The one thing libertarians understand is that, no, nobody is either outside or above society, that government is not the tool of philosophers above, and not the tool of people below, but is a natural phenomenon with laws of its own, derived from its principle of unaccountable violence; and before to dream of what it "could" or "should" do, realize that not only its action isn't free (as in, it has a dear price), its action isn't free either (as in, it's constrained in what it WILL do — if it doesn't propagate its own survival through domination, it doesn't survive and is replaced by a conqueror that will do what it takes).

    See e.g. "The Calculus of Consent" by Buchanan & Tulloch on how democracy does work in practice (though with very favorable hypotheses), or "The Myth of the Rational Voter" by Caplan on how these favorable hypotheses do not even hold.

    Once you understand what government is, a lot of things change as to how you approach social engineering (if at all).

  • By alaric, Fri 8th Jan 2016 @ 12:27 pm

    I'm approaching the design of a government as a collective body to handle collective issues; I do agree that governments which become entities in their own right, whose interests may not align with the interests of the populace, then You Have A Problem.

    I've yet to see a convincing blueprint for how humanity can manage collective issues (dealing with emergencies, managing shared resources, dealing with disputes about stuff, etc) without forming some kind of forum to discuss it and agreeing to go along with the outcome of those agreements even if you don't like them - and making those agreements useful even if some people refuse to go along with them. Perhaps I am being too broad in labeling that as a "government" of sorts, and damning the whole concept by association with stagnant Western democracies...

    No, I'm not convinced my "second society" wouldn't also fall foul to the attractor of a power-hungry government propagating its own existence at all costs; I have merely tried to discourage it from going down paths I can think of that lead to that. It is my best stab at a model for a government in the traditional-nation-state sense; I would really like a few of those to be competing for citizens with each other, along with an ocean full of seasteads evolving their own forms of little micro-nation and competing with each other for citizens, and we get to see what wins out... As long as there's enough overall consensus that people should be very free to move to a different society, it should be hard for any despots to do a North Korea and lock their populace up without anybody noticing and doing something about it...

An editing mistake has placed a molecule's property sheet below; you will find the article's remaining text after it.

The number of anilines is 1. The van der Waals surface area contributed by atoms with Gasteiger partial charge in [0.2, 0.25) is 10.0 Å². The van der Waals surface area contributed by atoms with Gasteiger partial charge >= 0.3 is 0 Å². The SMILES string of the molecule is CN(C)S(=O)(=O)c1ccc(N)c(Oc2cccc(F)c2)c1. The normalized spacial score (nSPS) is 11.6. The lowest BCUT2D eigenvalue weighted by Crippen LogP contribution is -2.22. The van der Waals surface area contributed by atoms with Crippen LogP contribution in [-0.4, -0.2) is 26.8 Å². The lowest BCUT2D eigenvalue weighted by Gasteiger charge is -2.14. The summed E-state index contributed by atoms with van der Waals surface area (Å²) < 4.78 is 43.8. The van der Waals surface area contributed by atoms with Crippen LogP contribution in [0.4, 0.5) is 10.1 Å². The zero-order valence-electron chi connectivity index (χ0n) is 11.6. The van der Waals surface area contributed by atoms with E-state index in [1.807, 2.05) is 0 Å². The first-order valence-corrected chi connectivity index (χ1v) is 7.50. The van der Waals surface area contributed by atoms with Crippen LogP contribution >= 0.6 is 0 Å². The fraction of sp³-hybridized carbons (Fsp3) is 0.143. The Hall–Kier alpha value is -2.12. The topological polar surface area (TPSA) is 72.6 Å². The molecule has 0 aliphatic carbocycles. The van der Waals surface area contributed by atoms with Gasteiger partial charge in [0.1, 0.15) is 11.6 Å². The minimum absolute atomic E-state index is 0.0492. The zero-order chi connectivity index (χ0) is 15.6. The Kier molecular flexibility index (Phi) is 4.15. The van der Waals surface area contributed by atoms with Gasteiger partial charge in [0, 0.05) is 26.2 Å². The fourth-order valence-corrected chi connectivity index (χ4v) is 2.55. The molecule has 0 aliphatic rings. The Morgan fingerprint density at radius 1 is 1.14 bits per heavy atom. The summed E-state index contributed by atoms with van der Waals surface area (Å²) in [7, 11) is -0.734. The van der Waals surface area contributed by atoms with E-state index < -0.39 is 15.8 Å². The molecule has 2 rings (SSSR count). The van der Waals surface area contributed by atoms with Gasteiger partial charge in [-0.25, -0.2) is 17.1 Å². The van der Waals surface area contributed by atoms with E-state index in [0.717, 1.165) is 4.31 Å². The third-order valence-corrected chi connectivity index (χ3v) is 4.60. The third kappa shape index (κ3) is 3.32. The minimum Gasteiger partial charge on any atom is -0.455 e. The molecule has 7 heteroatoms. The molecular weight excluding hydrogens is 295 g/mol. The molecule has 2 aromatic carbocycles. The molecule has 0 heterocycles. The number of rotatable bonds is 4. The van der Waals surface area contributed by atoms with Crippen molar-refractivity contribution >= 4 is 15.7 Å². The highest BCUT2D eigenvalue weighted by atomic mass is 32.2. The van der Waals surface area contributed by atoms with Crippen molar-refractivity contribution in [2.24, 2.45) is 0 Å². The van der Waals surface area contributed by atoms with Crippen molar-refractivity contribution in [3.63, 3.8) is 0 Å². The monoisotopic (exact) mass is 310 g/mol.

• By Faré, Sat 9th Jan 2016 @ 6:16 am

    But that's the thing: the notional "government" that you're talking about has nothing to do with the institution of territorial monopoly of violence usually known as "government". If you define it as whichever "kind of forum to discuss it and agreeing to go along with the outcome of those agreements even if you don't like them" — then the closest common notion is market, not government.

    And yes, competition between "governing" entities via free association is the one and only force capable of preventing the otherwise non-competed entity from turning into tyranny.

    In any case, a lot of criticism against libertarianism boils down to confusion between these opposite notions, whichever names you use to denote them (society, government, market, etc.)

  • By alaric, Mon 11th Jan 2016 @ 10:45 am

    I do worry about how to stop "governing entities" from (a) absorbing each other, not necessarily through traditional military expansionism but maybe even just through all signing treaties with each other that make them interchangeable in the name of "standardising for the benefit of free trade", or through simple cultural hegemony; and (b) going North Korea and inhibiting flight of disaffected citizens!

  • By Faré, Tue 12th Jan 2016 @ 5:04 am

    (a) Indeed the Habsburg gained power through alliances and weddings (and ended up highly inbred for it). As long as citizens and landowners have an "exit" option, it doesn't matter how much the entities merge. If they don't then it's indeed guaranteed eventual doom as empires merge together and/or collapse.

    (b) All governments have already reserved the right to inhibit the flight of disaffected citizens: that's what border controls and passports are for. It's the other bad aspects of North Korea that they happily haven't copied (yet). "Citizen" control is precisely what government monopoly consists in.

    The idea that "governing entities" should NOT have a monopoly on either territory or citizens is what libertarianism is about.

  • By alaric, Wed 11th Oct 2017 @ 7:43 am

    Here's some more interesting insights into the problem of government: